From irritability, clumsiness and performing badly at work to pure exhaustion, studies show the effects of bad-quality or not enough sleep can rule, and even ruin, your life. Sleep doesn’t just make us feel better, it can improve our health by decreasing the risk of heart attack, diabetes and stroke, plus it helps us fight off minor ailments, deal better with depression and even tackle weight problems. Follow these tips for a better sleep:
1. Exercise Moderately
Getting some moderate exercise every day will help your body and mind feel ready for sleep at bedtime. But beware of evening workouts that may leave you too stimulated and hot to sleep well; finish exercising at least three hours before bedtime. Also, try to go to bed and get up at roughly the same time every day, yes, even at weekends, and have breakfast at around the same time. This will help your body settle into the right biological rhythm, be alert at the right time of day, and ready for sleep at bedtime!
2. Wind Down Before Sleep
If you’ve been busy right up to bedtime, sleep may elude you, as your mind will still be on high alert Sticking to a relaxing pre-bed routine will help body and mind get into sleep mode and make it easier to drop off, advises the Sleep Council. Try a warm bath and a soothing drink or listening to calming music. Avoid going to bed with a full stomach, as digestion delays deep sleep, and have your last tea or coffee at around mid-afternoon – try a warm, milky drink without sugar or a herbal tea, such as chamomile, before bedtime instead. Spend five to 10 minutes relaxing when you get between the sheets – starting with your toes and ending with your forehead and eyes, tense then relax every part of your body, feeling yourself sink into the bed.
3. Sleep in a Dark Bedroom
Experts from the American Academy of Sleep Medicine advise thinking of your bedroom as a cave – it should be quiet, cool and dark. Humans are designed to sleep when it gets dark; it’s only then that the pineal gland releases the hormone melatonin, which helps you enter deep sleep. Complete darkness is what your body craves; experts say even chinks of light under the door and the LED light of your alarm clock or radio can disturb this deep sleep. So put up blackout curtains, hide the clock and, if light is still a problem, sleep wearing an eye mask.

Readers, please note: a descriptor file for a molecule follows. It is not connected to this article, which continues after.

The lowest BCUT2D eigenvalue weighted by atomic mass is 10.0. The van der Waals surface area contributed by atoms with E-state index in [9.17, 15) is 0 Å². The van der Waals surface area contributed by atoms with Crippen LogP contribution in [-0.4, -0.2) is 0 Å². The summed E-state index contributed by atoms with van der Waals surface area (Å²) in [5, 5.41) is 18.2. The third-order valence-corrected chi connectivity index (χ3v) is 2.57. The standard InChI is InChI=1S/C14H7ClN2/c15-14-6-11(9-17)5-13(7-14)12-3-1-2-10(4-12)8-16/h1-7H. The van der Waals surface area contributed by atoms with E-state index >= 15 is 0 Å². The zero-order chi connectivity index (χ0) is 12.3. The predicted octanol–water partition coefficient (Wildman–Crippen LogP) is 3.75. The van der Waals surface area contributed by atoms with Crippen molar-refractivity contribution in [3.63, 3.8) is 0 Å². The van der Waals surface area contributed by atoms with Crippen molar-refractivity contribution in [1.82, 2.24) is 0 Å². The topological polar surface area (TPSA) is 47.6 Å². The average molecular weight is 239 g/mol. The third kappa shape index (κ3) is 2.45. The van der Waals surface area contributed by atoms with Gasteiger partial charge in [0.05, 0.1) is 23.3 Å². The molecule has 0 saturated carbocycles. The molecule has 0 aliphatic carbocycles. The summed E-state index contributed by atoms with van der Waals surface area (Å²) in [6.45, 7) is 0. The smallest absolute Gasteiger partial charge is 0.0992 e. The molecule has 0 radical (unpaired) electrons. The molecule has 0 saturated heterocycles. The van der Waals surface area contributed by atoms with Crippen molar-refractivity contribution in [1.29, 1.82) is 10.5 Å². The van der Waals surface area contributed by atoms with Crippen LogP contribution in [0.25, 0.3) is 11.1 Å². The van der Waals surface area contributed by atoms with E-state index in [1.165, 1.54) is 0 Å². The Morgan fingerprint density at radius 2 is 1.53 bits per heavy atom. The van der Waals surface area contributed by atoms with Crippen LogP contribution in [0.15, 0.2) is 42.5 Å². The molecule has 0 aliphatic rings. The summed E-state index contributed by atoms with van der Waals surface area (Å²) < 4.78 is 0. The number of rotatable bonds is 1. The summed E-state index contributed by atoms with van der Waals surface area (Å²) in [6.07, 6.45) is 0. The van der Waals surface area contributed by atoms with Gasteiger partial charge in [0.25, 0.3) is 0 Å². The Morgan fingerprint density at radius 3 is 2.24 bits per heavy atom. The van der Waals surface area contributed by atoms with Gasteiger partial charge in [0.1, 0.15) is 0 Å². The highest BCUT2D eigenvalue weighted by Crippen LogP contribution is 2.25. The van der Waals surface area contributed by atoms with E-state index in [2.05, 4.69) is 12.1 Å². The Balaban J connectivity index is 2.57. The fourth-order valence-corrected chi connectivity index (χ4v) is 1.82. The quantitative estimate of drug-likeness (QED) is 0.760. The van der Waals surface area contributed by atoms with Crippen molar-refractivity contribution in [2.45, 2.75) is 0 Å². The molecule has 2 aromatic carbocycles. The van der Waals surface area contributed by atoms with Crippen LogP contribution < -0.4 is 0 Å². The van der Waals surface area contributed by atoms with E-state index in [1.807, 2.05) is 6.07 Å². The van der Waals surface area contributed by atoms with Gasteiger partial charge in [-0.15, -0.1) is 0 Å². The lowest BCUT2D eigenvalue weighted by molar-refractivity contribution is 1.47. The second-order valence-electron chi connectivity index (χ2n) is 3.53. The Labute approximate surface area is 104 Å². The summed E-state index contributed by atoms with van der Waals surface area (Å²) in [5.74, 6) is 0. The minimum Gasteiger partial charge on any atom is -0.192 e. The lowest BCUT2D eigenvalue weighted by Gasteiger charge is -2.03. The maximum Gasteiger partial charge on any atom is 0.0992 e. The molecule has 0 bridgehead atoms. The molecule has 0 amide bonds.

4. Your bedroom should be a haven
Banish all electrical devices – computers, TVs and mobile phones -from the room. Several studies have shown the electromagnetic fields from Wi-Fis and phones can stimulate your brain when you’re trying to rest and even shorten deep REM sleep, so you wake up feeling groggy. Temperature is also crucial; studies show your bedroom should be between 16 and 20 C. It’s a slight drop in your body temperature that triggers sleepiness, shows research, so keep your bedroom relatively cool to help you reach the land of nod.
5. Have a Comfortable Bed
Your bed has just a 10-year lifespan – by then you’ll have spent over 29.000 hours in it! If it’s time to replace it, test a few to find one with the right support for your weight and build and get as big a mattress as your room will allow. A study a found when two people share a bed, the lighter one – usually the woman! – gets moved around and woken up by the heavier one. Tempur mattresses are made with a temperature-sensitive material that conforms to and supports your body shape, meaning there are fewer pressure points and you should toss and turn less. Or try a Relaxsan Dualcomfort double, made from two temperature-regulating single mattresses to give you individual support. The right pillow, with enough support for your head and neck, can help you wake refreshed and without aches and pains. Try out pillows before you buy, making sure your neck is supported and there is a good circulation of air around your mouth and nose.
6. Watch your Blood Sugar Levels
If you often wake in the night, an imbalance in blood sugar may be to blame. If you haven’t had enough nourishment during the day, your body and brain may expect more nutrients during the night, waking you up. Around half an hour before bed, have a small snack that’s rich in tryptophan, an amino acid that promotes the production of the calming neurotransmitter serotonin in the brain. Try a couple of mini oatcakes with nut or seed butter, a couple of slices of turkey breast or a small carton of natural yoghurt with a swirl of honey. For herbal help, try proven remedy valerian, shown to raise levels of the nerve chemical gamma-aminobutyric which helps calm the brain and body.
7. Find an Alarm that you Like
Does your alarm make you grumpy? A new device claims to help you monitor your sleeping patterns and wake at the optimum time for you. The average adult goes through four to five sleep phases in an eight-hour period, and each phase has five stages – from light sleeping in stage one to REM (rapid eye movement) sleep, when you dream. Studies show dawn simulation lights can help ease symptoms of seasonal affective disorder, helping boost your mood.